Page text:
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Old January 4, 2015, 06:29 PM   #1
kcofohio
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R-P Brass in 38 Spl.

I recently bought some CFE Pistol and am working on lead bullet loads for testing. Since it is testing, in 38 Spl., I used some mixed brass. CBC, R-P, S&B, and WCC. The bullets were Missouri's 125 gr. 12 BHN.

On the 2nd firing, in the 3rd round, the cylinder wouldn't rotate. First thoughts was either high primer or I short stroked the trigger. After a bit of looking things over, I saw powder on the crane. I had a bullet jump the crimp. Then 2, then 3.

I thought I had a good crimp on the bullets. Got home and went ahead and increased the crimp and reloaded the ones I did shoot. Plus the ones that the bullet pulled out.

That is when I noticed the Remington brass, after resizing, would move the Lee Pro disk with charge bar, a lot less than the other brass. And barely any neck tension. I even removed the deprimer and resized again with the same results. Usually this happens when the brass is cracked at the mouth. And all the brass is within .010" in length of each other.

I have used Remington brass in several other calibers. This is a first.

Has anyone else seen this before?
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Old January 4, 2015, 06:36 PM   #2
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Remington brass tends to be thinner than other brands. Not good or bad by its self. Some people prefer it. But, you need a tight enough sizer to get adequate neck tension with some bullets.
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Old January 4, 2015, 06:45 PM   #3
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When I used to shoot Bullseye in the 80s and 90s, I mixed any brass in my practice 45ACP loads and never noticed a difference in group size or placement. Except for R-P brass. There is a limit to how much you can crimp ACP rounds because they headspace on the case mouth. With (most) R-P brass, I could push lead, semi-wadcutter bullets into the case by hand adter crimping. All my brass is sized on RCBS carbide dies and I use Win, Fed, Starline, IMI, Blazer, CCI, PMC, you name it, without problem. Either the R-P brass is thin at the mouth or there is a lot of spring-back after sizing.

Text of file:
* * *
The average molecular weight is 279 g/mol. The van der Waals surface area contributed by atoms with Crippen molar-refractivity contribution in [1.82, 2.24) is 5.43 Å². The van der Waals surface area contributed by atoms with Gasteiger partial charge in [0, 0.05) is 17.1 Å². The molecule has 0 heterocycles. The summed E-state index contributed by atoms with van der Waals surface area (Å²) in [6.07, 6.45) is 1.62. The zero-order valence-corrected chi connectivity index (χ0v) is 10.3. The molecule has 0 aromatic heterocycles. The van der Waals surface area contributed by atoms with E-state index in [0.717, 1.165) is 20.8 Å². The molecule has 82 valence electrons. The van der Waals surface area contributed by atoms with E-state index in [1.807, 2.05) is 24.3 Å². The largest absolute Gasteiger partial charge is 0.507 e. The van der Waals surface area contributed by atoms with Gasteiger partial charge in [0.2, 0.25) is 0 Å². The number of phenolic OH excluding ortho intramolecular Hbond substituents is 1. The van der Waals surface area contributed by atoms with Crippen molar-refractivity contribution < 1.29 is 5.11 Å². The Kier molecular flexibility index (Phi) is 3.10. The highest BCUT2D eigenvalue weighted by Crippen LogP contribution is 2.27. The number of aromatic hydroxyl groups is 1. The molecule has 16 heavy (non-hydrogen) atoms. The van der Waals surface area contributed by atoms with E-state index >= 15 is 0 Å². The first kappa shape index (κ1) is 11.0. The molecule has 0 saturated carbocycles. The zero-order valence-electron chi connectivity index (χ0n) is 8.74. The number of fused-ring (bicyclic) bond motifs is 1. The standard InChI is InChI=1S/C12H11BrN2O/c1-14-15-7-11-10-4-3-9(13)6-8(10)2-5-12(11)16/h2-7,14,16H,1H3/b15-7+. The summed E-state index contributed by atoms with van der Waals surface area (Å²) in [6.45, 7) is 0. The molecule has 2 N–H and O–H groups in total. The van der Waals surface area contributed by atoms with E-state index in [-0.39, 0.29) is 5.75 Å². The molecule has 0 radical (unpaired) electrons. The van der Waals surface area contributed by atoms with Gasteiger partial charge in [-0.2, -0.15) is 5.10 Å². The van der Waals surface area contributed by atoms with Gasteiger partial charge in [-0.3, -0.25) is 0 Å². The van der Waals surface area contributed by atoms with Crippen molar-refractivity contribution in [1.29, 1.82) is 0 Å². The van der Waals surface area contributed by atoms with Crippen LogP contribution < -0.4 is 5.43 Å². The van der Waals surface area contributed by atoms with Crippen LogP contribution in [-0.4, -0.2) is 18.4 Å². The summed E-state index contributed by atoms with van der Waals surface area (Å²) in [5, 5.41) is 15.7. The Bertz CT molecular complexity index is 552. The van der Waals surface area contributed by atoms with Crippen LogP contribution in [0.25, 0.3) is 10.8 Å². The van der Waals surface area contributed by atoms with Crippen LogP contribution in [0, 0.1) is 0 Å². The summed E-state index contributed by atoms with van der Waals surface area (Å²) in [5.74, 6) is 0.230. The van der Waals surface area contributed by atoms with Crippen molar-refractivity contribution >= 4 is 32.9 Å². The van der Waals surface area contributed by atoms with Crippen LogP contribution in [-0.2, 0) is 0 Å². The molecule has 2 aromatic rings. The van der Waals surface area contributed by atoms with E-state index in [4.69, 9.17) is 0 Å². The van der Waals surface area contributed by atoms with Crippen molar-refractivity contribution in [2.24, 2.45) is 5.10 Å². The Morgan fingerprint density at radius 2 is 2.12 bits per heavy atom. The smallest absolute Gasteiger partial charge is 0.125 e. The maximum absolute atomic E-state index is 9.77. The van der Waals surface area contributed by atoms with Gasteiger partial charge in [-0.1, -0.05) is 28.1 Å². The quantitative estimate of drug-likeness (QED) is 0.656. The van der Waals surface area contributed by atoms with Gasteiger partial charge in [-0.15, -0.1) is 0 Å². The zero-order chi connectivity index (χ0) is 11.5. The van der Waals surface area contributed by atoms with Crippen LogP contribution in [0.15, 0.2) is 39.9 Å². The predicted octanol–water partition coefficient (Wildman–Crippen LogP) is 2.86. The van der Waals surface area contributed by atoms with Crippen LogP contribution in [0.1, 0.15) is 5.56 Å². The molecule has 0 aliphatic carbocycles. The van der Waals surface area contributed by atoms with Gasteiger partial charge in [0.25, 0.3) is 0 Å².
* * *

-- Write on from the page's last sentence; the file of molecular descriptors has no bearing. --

I give scavenged R-P brass to anyone who will take it.
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Old January 4, 2015, 06:55 PM   #4
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Walkalong, is that across most/all of their calibers of brass?

I have loaded R-P in 9 & 45, never noticed it before. Maybe those dies are tighter?! Fortunately, I only have a few of them in 38. They'll go into the bad brass jug.

Thanks!
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Old January 4, 2015, 07:02 PM   #5
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The RP .45 ACP brass was where I first had an issue. RCBS sent me a tighter sizer.
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Old January 4, 2015, 07:08 PM   #6
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I have had the same experience with RP brass and RCBS carbide dies. Worse on nickel plated than plain brass. I saved the RP brass for use with .452 lead bullets. No problems there with the extra .001". The RP brass is thinner than other brands but the die also seems to be a little loose. I have since swapped to Dillon dies and have had no further problems.
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Old January 4, 2015, 07:14 PM   #7
Jim Watson
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My early experience with RP cases was not good.
Plated .38 Special tended to crack at the mouth in 3-4 loadings.
.45 ACP was thin and would not give good bullet pull.

I have not had problems with recent production, but as Kp says, my Dillon .45 die may be tighter than the RCBS and I don't accumulate many plated cases.
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Old January 4, 2015, 07:56 PM   #8
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Originally Posted by kcofohio View Post



That is when I noticed the Remington brass, after resizing, would move the Lee Pro disk with charge bar, a lot less than the other brass. ?
I do not follow/understand the above ??

What does the Pro disk charge bar have to do with anything? After rezing, the powder through die is what flares the brass and drops the powder either by charge bar or disk. If it does not move completely to cover the drop hole you would have no powder or squib. This would not effect you bullet crimp unless it is set so much that it is over flaring,

When it goes to the seating die is when it will seat and crimp if you have it set to crimp or then go on the the FCD.

Just size a piece of brass and before flaring see if a bullet will start before you use the powder/flair die

For a 38 Special to jump a crimp on a lead bullet, how much crimp are you using and what kind of load??

I have Rem brass that has been load untold amount of times.
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Old January 4, 2015, 08:08 PM   #9
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Rule3, the powder-through-die had less resistance with the R-P brass. So the Pro Auto Disk didn't slide in as far to drop the powder.
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Old January 4, 2015, 08:18 PM   #10
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For a 38 Special to jump a crimp on a lead bullet, how much crimp are you using and what kind of load??